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Side Streets: Why be thankful? Start with family

By: Bill Vogrin, The Gazette
November 27, 2013 Updated: November 28, 2013 at 2:41 pm
photo - Ben Vogrin in a canoe on a lake in Custer State Park, S.D. in June 2013.
Ben Vogrin in a canoe on a lake in Custer State Park, S.D. in June 2013. 

In keeping with the tradition of Thanksgiving, I've been thinking about the past year and the many blessings in my life.

The list, I find, is long. But I've whittled it down to a few important memories for which I'll be giving thanks Thursday.

Of course, they all revolve around my family.

Here they are in no particular order.

A cherished memory of 2013 - one I'll keep until I'm toothless and nodding off, face-first, into my oatmeal - is drifting across Stockade Lake in Custer State Park, S.D., with my 14-year-old son, Ben, in a canoe. (I wrote about the vacation in a travel story available at

Ben and I spent a glorious week in the park, sleeping in a bare cabin, cooking over a fire, hiking, fishing, watching wildlife and canoeing.

I let Ben set our agenda each day, and it turned out to be one of my best vacations ever.

The highlight, for me, was in the canoe.

On our first day, we encountered geese on the water. That was cool. But on the second day, we were cruising along when we heard a duck quacking in the cattails and reeds near the shore.

We shifted the canoe into stealth mode (we'd been at ramming speed) and floated quietly toward the sound. We were thrilled to see a mallard leading a string of tiny ducklings through the reeds, each making squeaky little quacking noises.

It was like a scene from a Disney movie as the ducklings played follow the leader. One would swim up to a rock, hop on it, waddle across it and hop back into the water. Every duckling behind would follow the same path. Plop. Plop. Plop.

It was so cute. And I'm particularly happy I was able to share it with Ben.

Another enduring memory is watching my 24-year-old daughter, Anna, lead a group of children on a private tour of Walt Disney World in Orlando, Fla., where she works.

There, amid the organized chaos that is Disney World, Anna was taking these children on a scavenger hunt through the Magic Kingdom from Fantasyland to Tomorrowland and beyond.

I was so proud as she worked hard to entertain the children, and their parents, despite all the distractions swirling around us.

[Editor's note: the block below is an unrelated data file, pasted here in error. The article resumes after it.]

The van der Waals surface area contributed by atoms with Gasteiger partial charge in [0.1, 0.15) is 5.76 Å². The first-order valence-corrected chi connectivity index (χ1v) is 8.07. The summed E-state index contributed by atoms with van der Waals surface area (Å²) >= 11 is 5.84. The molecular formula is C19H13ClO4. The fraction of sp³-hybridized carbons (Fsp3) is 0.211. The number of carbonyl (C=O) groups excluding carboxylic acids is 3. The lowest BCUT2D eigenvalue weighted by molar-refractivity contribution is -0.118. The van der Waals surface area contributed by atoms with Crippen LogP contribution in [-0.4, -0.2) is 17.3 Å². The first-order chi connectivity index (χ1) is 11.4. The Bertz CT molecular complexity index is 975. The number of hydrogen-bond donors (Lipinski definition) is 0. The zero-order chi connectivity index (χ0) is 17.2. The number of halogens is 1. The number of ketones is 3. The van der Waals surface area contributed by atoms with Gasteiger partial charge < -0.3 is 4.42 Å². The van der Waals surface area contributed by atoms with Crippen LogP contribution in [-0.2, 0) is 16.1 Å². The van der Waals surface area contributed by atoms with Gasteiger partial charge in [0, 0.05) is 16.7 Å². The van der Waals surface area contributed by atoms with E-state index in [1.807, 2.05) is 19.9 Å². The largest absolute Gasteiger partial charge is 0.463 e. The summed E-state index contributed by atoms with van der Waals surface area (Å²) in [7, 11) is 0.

It was hot. (It was August in Florida.)

It was crowded. (Like I had to tell you that.)

It was loud. (I've always called it Meltdown Land.)

And yet here was Anna leading a string of young children laughing and skipping through Frontierland, oblivious to everything else and eager to solve the next clue.

For some reason, it continues to be a revelation to me that my little girl has grown up. And I'm proud to say she is an impressive woman who has carved out a life and career without a whole lot of help.

I just wish she wasn't 2,000 miles away. As a result, I rarely see Anna. So the time we spend together is precious. And I'll long remember the scavenger hunt.

I am a wanna-be athlete and sports fan, so another highlight of my year came Sept. 13 when my son, Peter, started in goal for the Mountain Lions of the University of Colorado at Colorado Springs.

When Peter, now 20, was just a little ankle-biter, I signed him up to play soccer. But I never dreamed a decade later he'd get a scholarship to play in college. Yet here he was in the starting lineup in his second game as a redshirt freshman.

Peter and I have shared a journey through youth, high school and now college sports that I would not have missed. Sports have shaped him. He has learned about teamwork and dedication and winning and losing. He has achieved great success and faced adversity and emerged stronger than ever.

It has had a huge impact on me, too. I've met amazing people - coaches and other parents - who have enriched my life.

But as proud as I've been of him on the field, I'm more proud of the man he is becoming. Especially the way he treats Ben. Throughout high school, his little brother wanted to tag along everywhere. And it was a source of friction and frustration, at times.

Not anymore. This summer, I saw a lasting bond develop between the brothers, and it gives me comfort. I won't always be around to have their backs, but now I believe they'll have each other's, and that means a lot.

Finally, I will be giving thanks for Cary, my wife.

We've shared many moments this year: standing hand in hand on the Mount Cutler trail in Cheyenne Canyon, overlooking Seven Falls; Cary hugging a tree near a waterfall on a hike above Green Mountain Falls; cruising the backroads of Park County in search of our fantasy vacation home.

But the highlight came recently watching her triumphantly reading her front-page story in The Gazette about FEMA giving thousands of dollars in grants to area homeless for losses in the September floods. (You can read it, too, at

The story was her first since her return to newspaper reporting after a seven-year absence to run her own business.

I believe she was meant to tell stories, and it was awesome to see her, in all her glory back where she belongs, on the front page.

No doubt, many of you are reflecting as well. Please share with me the reasons you are giving thanks this holiday. I'll share a few of them in an upcoming column.

Heck, I've got so much to give thanks for, I might need an extra holiday!


Read my blog updates at

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